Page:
SiriusXM CEO Jim Meyer: The CLASSICS Act Is Seriously Flawed (Guest Column)
SiriusXM has paid $2.2 billion for its use of post-1972 recordings; terrestrial radio has paid "nothing."
Once again, lawmakers are proposing to give terrestrial radio another unfair advantage. We’ve seen this show before. With the introduction of The CLASSICS (Compensating Legacy Artists for their Songs, Service & Important Contributions to Society) Act in the Senate, terrestrial radio, a $15 billion industry, has set the stage to tilt the playing field in its favor while, at the same time, taking advantage of hardworking artists.
Under current federal law, no public performance right exists for sound recordings created prior to February 15, 1972. The reasons for the distinction Congress made between pre- and post-1972 recordings in the Sound Recording Act of 1971 are lost. However, a distinction was made by Congress and, as a result, satellite and internet radio broadcasters fully comply with federal law by paying royalties for their use of post-1972 sound recordings. That statutory license also includes a carve-out for works not covered by federal law and SiriusXM has availed itself of that deduction, like any business accountable to stockholders would.
Congress is now taking a seriously flawed approach to address the situation it created in 1971 by creating a new royalty scheme in which “digital audio services” will pay performance royalties on pre-1972 sound recordings. In the CLASSICS Act, Congress creates another senseless distinction. The CLASSICS Act does not “primarily affect” digital audio services, it only affects digital audio services. Congress has again specifically exempted terrestrial radio from any payment obligation to the artists that the CLASSICS Act purports to champion.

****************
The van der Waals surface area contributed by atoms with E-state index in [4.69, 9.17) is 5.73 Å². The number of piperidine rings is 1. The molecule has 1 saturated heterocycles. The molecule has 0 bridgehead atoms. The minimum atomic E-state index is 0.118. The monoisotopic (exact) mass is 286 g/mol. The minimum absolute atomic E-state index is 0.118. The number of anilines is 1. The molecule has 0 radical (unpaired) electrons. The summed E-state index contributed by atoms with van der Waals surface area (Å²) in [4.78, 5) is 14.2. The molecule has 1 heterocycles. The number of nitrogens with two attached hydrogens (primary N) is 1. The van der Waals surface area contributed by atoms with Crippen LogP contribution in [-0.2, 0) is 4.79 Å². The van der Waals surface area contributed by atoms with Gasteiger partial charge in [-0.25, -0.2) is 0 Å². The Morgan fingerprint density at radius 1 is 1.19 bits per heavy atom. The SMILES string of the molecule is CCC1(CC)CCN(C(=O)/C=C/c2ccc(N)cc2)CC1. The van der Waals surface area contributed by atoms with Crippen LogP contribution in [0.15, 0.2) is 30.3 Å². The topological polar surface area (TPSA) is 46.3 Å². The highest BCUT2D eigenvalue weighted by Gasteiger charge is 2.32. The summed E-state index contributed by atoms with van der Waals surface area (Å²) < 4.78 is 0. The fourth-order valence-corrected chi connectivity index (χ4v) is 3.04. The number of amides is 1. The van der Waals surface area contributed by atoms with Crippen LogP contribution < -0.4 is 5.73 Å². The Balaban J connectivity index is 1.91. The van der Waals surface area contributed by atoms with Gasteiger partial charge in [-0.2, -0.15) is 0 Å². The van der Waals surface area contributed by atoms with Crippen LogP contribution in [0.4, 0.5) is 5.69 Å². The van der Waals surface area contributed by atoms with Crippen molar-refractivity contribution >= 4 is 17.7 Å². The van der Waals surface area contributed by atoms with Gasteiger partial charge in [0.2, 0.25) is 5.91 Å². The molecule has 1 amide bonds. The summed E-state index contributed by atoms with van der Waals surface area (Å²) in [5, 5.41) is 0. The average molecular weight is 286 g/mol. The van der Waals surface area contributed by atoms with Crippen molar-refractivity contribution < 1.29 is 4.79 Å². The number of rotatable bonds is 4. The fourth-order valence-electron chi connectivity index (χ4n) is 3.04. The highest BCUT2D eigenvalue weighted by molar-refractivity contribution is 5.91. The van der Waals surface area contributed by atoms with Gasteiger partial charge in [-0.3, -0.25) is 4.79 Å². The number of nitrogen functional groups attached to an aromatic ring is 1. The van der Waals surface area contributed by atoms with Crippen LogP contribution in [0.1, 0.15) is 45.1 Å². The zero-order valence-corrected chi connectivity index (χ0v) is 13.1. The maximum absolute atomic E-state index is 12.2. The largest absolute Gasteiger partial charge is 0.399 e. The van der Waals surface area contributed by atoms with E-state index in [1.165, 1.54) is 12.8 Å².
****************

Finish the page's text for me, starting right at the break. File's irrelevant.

SiriusXM has been, and hopes to always be, clear about its position -- all artists should be compensated by all users of sound recordings under federal law. Indeed, since the birth of satellite radio, SiriusXM has paid SoundExchange over $2.2 billion dollars for distribution to artists and record labels. What we oppose is the massive subsidy that the CLASSICS Act gives to terrestrial radio -- the industry that has benefited the most and longest from the efforts of working artists. During the same period that SiriusXM paid $2.2 billion for its use of post-72 works, terrestrial radio paid them nothing. If Congress truly wants to correct an unfairness in the Copyright Act, terrestrial radio should be subject to the CLASSICS Act just like satellite and internet radio.
Unlike other digital audio services that support the CLASSICS Act, SiriusXM has also already paid the record industry over $235 million dollars for historic and future uses of pre-1972 recordings. Rather than continue to litigate state law issues, years ago SiriusXM reached agreements with major and independent labels. No other digital audio service has taken that approach. The CLASSICS Act fails to fully credit SiriusXM for those settlement agreements.
Let’s not kid ourselves, this act isn’t about digital audio services -- all radio, whether AM, FM, satellite or Internet is digital -- and it isn't about protecting family-run stations or religious or college broadcasters; it is about protecting a handful of major terrestrial radio companies. Rather than giving the behemoth terrestrial radio industry yet another advantage at the expense of innovative technologies, artists and record labels, Congress should enable the full compensation of artists and their families under the CLASSICS Act.
James E. Meyer
Chief Executive Officer
SiriusXM Radio Inc.
James E. Meyer has been CEO of SiriusXM since 2012, and is a director on the Board of Pandora Media Inc.